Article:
Canada’s Carbon Tax: Explained
With varying coverage of Canada’s carbon tax, it is difficult to navigate what exactly it is, how it will work and where Ontario’s plans fit in the mix. Over the next few weeks, we’ll give you an overview of the carbon tax and what this means for Ontarians.
What is a carbon tax?
Carbon taxes are taxes that are based upon the carbon content of fuels. Energy or carbon taxes are a form of carbon pricing.
Carbon pricing is becoming more and more common globally as countries recognize the need to implement policy that addresses climate concerns. Energy taxes or carbon taxes are one way to mitigate and decelerate the environmental and health impacts of climate change.
By reducing harmful levels of carbon dioxide emissions through a carbon tax, we create less greenhouse gas emissions and promote policy that tackles climate change without significantly impacting the economy.
The Canadian context
This past fall, the federal government announced the implementation of a nation-wide carbon price.
In a market economy like Canada’s, it becomes increasingly important to encourage businesses to practice sustainable economic activity. Households and businesses investing in green innovation may be paying more upfront costs only to get a payback in energy savings over a lengthy period of time. A carbon tax makes investing in these innovations more feasible. A carbon tax rebate protects affordability while still maintaining industry competitiveness.
During an appearance in the fall at Humber College in Etobicoke, Prime Minister Justin Trudeau highlighted social and economic benefits of implementing a carbon tax, one of the ways his government was addressing climate change within a national climate framework.
“Starting next year, it will no longer be free to pollute anywhere in Canada,” said Trudeau.
Many provinces and territories already have their own carbon pricing system. Quebec, Newfoundland, Nova Scotia, Alberta, British Columbia, and Northwest Territories all either plan to implement carbon prices that meet the federal government’s standard or have an existing pricing system in place that meets those standards.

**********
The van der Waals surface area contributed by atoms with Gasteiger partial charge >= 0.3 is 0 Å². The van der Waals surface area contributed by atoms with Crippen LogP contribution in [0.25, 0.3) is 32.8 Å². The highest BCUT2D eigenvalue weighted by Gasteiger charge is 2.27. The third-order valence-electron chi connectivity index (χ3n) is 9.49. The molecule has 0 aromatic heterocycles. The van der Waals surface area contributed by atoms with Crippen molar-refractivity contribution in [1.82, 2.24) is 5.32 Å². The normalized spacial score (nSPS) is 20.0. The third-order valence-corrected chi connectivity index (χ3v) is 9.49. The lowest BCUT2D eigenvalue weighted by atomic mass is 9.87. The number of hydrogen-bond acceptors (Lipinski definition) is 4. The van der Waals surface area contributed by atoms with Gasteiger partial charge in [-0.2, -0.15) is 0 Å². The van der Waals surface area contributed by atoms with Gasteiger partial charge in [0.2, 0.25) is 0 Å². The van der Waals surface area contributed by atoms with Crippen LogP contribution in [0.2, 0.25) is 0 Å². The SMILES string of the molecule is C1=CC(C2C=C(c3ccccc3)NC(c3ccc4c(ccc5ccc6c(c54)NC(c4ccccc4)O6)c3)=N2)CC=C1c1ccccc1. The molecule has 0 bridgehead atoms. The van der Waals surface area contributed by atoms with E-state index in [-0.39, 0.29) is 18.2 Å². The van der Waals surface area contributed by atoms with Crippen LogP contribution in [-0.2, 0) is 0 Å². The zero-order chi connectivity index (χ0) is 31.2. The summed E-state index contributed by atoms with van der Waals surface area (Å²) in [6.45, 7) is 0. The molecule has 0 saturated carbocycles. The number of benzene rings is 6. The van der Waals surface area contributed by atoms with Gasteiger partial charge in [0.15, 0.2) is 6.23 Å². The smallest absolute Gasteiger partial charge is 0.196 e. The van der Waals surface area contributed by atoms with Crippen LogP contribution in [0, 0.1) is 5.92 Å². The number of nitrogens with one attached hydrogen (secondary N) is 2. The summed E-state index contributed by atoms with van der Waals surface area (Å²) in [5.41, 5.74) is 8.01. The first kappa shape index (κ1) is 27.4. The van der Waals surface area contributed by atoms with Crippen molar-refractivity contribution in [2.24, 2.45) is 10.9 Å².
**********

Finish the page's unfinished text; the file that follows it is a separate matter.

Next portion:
But not all provinces have gotten in line. Ontario, Manitoba and Saskatchewan did not set up a provincial carbon tax plan.
The Ontario government’s conflicting views with the federal government over climate change and the carbon tax don’t help the confusion around this issue and what it means for Ontarians.
What is Ontario’s plan?
The Ontario government said they were pursuing an innovative approach for a plan but in late fall unveiled a climate change action plan that did not include a carbon tax. Meant to replace the previous provincial government’s cap-and-trade system, the Ontario Carbon Trust was created. As part of the climate change action plan, an independent group will work with the private sector, identifying projects and technologies that will reduce emissions.
Many have compared the carbon trust to a similar model, Australia’s Emissions Reduction Fund, put in place to address growing climate change concerns. Businesses, farmers and landowners adapting green practices and innovation benefit from taxpaper-funded incentives, but critics are sounding the alarm that it has in fact allowed emissions to rise.
The federal government plans to compensate by providing rebate cheques, offsetting some of the added costs such as heating bills and gas prices imposed by the new tax.
A sustainable future
The UN recently reported that there are about 12 years remaining to avoid the worst of the effects of climate change. With limited time left, swift action and shifts in policy are required to avoid further impact.
The carbon tax is part of a number of behaviour-changing measures that many countries around the world are taking to decelerate the impacts of climate change.
As our country implements climate policy that can pave the way for a more sustainable future, let’s consider how our own everyday actions and uses of technology can be part of that change for a healthier future for Canada.